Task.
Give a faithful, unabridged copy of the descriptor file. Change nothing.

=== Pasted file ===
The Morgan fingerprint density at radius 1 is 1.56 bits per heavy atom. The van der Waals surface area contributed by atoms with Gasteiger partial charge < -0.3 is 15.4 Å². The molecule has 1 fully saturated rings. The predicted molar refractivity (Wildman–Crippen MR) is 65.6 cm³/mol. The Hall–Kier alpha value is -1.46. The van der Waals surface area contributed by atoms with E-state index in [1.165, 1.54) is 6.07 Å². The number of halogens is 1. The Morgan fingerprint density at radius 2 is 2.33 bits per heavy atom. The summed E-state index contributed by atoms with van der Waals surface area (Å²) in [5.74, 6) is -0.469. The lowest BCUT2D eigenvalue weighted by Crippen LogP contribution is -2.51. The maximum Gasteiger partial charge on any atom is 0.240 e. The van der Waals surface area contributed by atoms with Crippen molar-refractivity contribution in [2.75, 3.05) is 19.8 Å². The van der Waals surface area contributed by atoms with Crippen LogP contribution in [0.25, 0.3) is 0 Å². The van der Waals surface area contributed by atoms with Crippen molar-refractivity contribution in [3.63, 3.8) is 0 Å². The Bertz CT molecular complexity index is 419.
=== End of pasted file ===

The Morgan fingerprint density at radius 1 is 1.56 bits per heavy atom. The van der Waals surface area contributed by atoms with Gasteiger partial charge < -0.3 is 15.4 Å². The molecule has 1 fully saturated rings. The predicted molar refractivity (Wildman–Crippen MR) is 65.6 cm³/mol. The Hall–Kier alpha value is -1.46. The van der Waals surface area contributed by atoms with E-state index in [1.165, 1.54) is 6.07 Å². The number of halogens is 1. The Morgan fingerprint density at radius 2 is 2.33 bits per heavy atom. The summed E-state index contributed by atoms with van der Waals surface area (Å²) in [5.74, 6) is -0.469. The lowest BCUT2D eigenvalue weighted by Crippen LogP contribution is -2.51. The maximum Gasteiger partial charge on any atom is 0.240 e. The van der Waals surface area contributed by atoms with Crippen molar-refractivity contribution in [2.75, 3.05) is 19.8 Å². The van der Waals surface area contributed by atoms with Crippen LogP contribution in [0.25, 0.3) is 0 Å². The van der Waals surface area contributed by atoms with Crippen molar-refractivity contribution in [3.63, 3.8) is 0 Å². The Bertz CT molecular complexity index is 419.